Pancreatic Cancer

Signs or symptoms of a recurrence

The five year survival rate for people with pancreatic cancer is very low compared to most other types of cancer. Even after potentially curative surgery the cancer may come back months or years later. It may return in the area of the pancreas (recurrence) or spread to other parts of the body via the blood or lymph systems. A tumour formed by cells that have spread is a ‘metastatic tumour’ or a ‘metastasis’. These ‘secondary’ tumours are made up of the same type of cells as the original ‘primary’ tumour.
Routine follow-up tests may indicate a recurrence even before new symptoms develop. This happened after Audrey had recovered from her initial treatment, which included a Whipple’s operation, chemotherapy and radiotherapy.
Similarly, Michael’s recurrence was identified on a routine CT scan done in his follow-up.
When a recurrence causes symptoms they may be like those before the original diagnosis (see ‘Signs and symptoms of pancreatic cancer’), but other symptoms may also occur. Because many other conditions can cause similar symptoms people can find it hard to know whether to act on minor symptoms occurring during their remission - they may have nothing to do with the cancer. Ann had had a Whipple’s operation, followed by chemotherapy and although she felt well most of the time, on occasions she wondered whether the cancer had come back.
However, when she experienced a recurrence of the bowel symptoms she had had before the original diagnosis two years previously Ann was very sure this time that her cancer must have recurred. She went to her GP, who arranged a CT scan (for more about CT scans see ‘Diagnostic tests for pancreatic cancer’).
Other people we interviewed also recalled the symptoms that led to doctors finding a recurrence. Helen had a Whipple’s operation in 2007 and hoped that she had been cured. However, in 2009 she felt exhausted and suspected something was wrong, so asked for an earlier check-up appointment. A CT scan revealed ‘secondary tumours’ in the liver.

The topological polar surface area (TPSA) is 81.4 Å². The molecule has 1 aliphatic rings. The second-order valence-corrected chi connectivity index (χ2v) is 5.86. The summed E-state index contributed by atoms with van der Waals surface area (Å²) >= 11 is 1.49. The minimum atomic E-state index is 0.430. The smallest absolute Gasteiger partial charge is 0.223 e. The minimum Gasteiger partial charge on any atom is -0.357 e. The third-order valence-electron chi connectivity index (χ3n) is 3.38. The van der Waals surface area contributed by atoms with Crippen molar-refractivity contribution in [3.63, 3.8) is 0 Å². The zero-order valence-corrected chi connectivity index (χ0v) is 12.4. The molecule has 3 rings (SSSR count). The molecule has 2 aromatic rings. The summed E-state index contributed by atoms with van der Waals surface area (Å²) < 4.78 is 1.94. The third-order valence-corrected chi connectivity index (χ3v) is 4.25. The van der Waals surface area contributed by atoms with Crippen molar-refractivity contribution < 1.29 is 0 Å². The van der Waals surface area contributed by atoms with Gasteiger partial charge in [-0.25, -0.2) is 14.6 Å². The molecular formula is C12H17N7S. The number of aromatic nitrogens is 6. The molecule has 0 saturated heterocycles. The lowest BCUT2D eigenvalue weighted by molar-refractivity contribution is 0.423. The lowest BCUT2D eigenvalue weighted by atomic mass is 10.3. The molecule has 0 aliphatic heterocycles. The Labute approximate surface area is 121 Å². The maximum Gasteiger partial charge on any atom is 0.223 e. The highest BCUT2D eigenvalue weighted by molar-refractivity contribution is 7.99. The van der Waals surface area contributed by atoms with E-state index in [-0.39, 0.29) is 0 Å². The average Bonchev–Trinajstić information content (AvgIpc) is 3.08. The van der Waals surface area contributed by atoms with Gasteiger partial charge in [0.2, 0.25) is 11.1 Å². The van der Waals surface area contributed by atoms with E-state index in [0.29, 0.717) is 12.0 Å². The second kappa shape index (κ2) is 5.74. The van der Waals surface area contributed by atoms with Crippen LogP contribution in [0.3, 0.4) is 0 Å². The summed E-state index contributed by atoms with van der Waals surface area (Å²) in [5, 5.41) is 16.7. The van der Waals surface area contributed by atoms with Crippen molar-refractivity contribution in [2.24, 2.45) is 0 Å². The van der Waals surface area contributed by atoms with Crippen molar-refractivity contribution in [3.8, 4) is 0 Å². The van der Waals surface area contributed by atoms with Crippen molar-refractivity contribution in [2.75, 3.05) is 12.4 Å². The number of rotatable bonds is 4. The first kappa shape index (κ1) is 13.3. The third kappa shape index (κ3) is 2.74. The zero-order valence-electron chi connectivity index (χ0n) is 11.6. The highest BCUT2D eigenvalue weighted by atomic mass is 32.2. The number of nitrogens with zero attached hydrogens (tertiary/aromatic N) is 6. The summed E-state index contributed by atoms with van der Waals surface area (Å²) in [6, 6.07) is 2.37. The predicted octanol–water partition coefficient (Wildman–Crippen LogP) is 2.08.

In 2005 John (Interview 40) had a Whipple’s operation followed by chemotherapy. After that ended he resumed work in the ship building business for a while before retiring. In June 2009 he developed pain under his rib cage. He went back for more tests, including a Positron Emission Tomography (PET) scan. This type of scan can show how the body is working, as well as what organs look like. It scans the whole body. With a PET scan people first have an injection of a very small amount of a radioactive drug (tracer). Then they rest for about an hour while the radioactive tracer spreads through the body. The scan produces an image of the radioactive tracer in the body.
By looking at the PET scan doctors could see that John had cancer in both his lungs, which they suspected had spread from his pancreas. The lung specialist did a bronchoscopy (looking into the major air passages). He wanted to biopsy one of the tumours in John’s lungs but was unsuccessful, so could not confirm that they had spread from the pancreas.
In 2004 David (Interview 09) had a Whipple’s operation, followed by chemotherapy and radiotherapy. After the treatment ended he felt very well indeed for two years. Then he started to feel unwell again, but at first CT scans and blood tests looked normal. David felt ill for over a year. Eventually after more CT scans and a PET scan, his doctors identified a recurrence.
Although some people had not had potentially curative surgery, they had had chemotherapy or radiotherapy and hoped that their cancer was at least in remission. Peter (Interview 43), for example, had had chemotherapy and CyberKnife treatment (see ‘CyberKnife stereotactic radiotherapy and its side effects’). He was considered suitable for CyberKnife treatment because his doctors did not think that the cancer had spread. After this treatment Peter hoped that his cancer had gone. He enjoyed a full life which included playing golf. However, eleven months later Peter developed jaundice and doctors discovered that his cancer had come back and had spread. He had to start chemotherapy again.
People reacted to the news that their cancer had come back in many different ways, including, shock, disappointment, sadness, acceptance and optimism (see ‘Learning of a recurrence’).

Family members of some of the people who had died of pancreatic cancer recalled that the person they had cared for or had supported during their final months with the disease had developed other more debilitating symptoms before they died (see ‘Symptoms of more advanced disease’).  

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Last reviewed September 2018.
Last updated June 2015


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